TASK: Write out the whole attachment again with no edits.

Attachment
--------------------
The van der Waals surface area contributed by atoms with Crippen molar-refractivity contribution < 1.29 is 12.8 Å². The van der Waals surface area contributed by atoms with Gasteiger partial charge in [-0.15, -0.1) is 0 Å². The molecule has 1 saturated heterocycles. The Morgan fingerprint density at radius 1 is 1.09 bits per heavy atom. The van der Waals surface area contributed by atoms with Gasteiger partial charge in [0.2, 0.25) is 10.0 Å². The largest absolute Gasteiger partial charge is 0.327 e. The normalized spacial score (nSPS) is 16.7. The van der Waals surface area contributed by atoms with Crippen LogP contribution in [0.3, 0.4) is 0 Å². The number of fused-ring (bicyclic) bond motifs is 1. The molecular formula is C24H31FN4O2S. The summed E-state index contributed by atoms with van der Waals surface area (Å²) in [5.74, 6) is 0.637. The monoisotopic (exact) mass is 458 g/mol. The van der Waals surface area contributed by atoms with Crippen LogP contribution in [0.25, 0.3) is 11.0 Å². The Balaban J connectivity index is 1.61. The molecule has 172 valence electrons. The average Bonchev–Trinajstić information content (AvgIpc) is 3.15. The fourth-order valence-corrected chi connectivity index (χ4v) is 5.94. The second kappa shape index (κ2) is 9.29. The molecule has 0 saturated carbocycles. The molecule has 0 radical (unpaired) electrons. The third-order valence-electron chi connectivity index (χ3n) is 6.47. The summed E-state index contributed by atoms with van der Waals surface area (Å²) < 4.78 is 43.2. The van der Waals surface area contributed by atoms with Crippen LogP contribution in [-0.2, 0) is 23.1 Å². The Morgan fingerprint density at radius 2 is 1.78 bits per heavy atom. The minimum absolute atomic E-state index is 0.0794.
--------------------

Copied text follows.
The van der Waals surface area contributed by atoms with Crippen molar-refractivity contribution < 1.29 is 12.8 Å². The van der Waals surface area contributed by atoms with Gasteiger partial charge in [-0.15, -0.1) is 0 Å². The molecule has 1 saturated heterocycles. The Morgan fingerprint density at radius 1 is 1.09 bits per heavy atom. The van der Waals surface area contributed by atoms with Gasteiger partial charge in [0.2, 0.25) is 10.0 Å². The largest absolute Gasteiger partial charge is 0.327 e. The normalized spacial score (nSPS) is 16.7. The van der Waals surface area contributed by atoms with Crippen LogP contribution in [0.3, 0.4) is 0 Å². The number of fused-ring (bicyclic) bond motifs is 1. The molecular formula is C24H31FN4O2S. The summed E-state index contributed by atoms with van der Waals surface area (Å²) in [5.74, 6) is 0.637. The monoisotopic (exact) mass is 458 g/mol. The van der Waals surface area contributed by atoms with Crippen LogP contribution in [0.25, 0.3) is 11.0 Å². The Balaban J connectivity index is 1.61. The molecule has 172 valence electrons. The average Bonchev–Trinajstić information content (AvgIpc) is 3.15. The fourth-order valence-corrected chi connectivity index (χ4v) is 5.94. The second kappa shape index (κ2) is 9.29. The molecule has 0 saturated carbocycles. The molecule has 0 radical (unpaired) electrons. The third-order valence-electron chi connectivity index (χ3n) is 6.47. The summed E-state index contributed by atoms with van der Waals surface area (Å²) < 4.78 is 43.2. The van der Waals surface area contributed by atoms with Crippen LogP contribution in [-0.2, 0) is 23.1 Å². The Morgan fingerprint density at radius 2 is 1.78 bits per heavy atom. The minimum absolute atomic E-state index is 0.0794.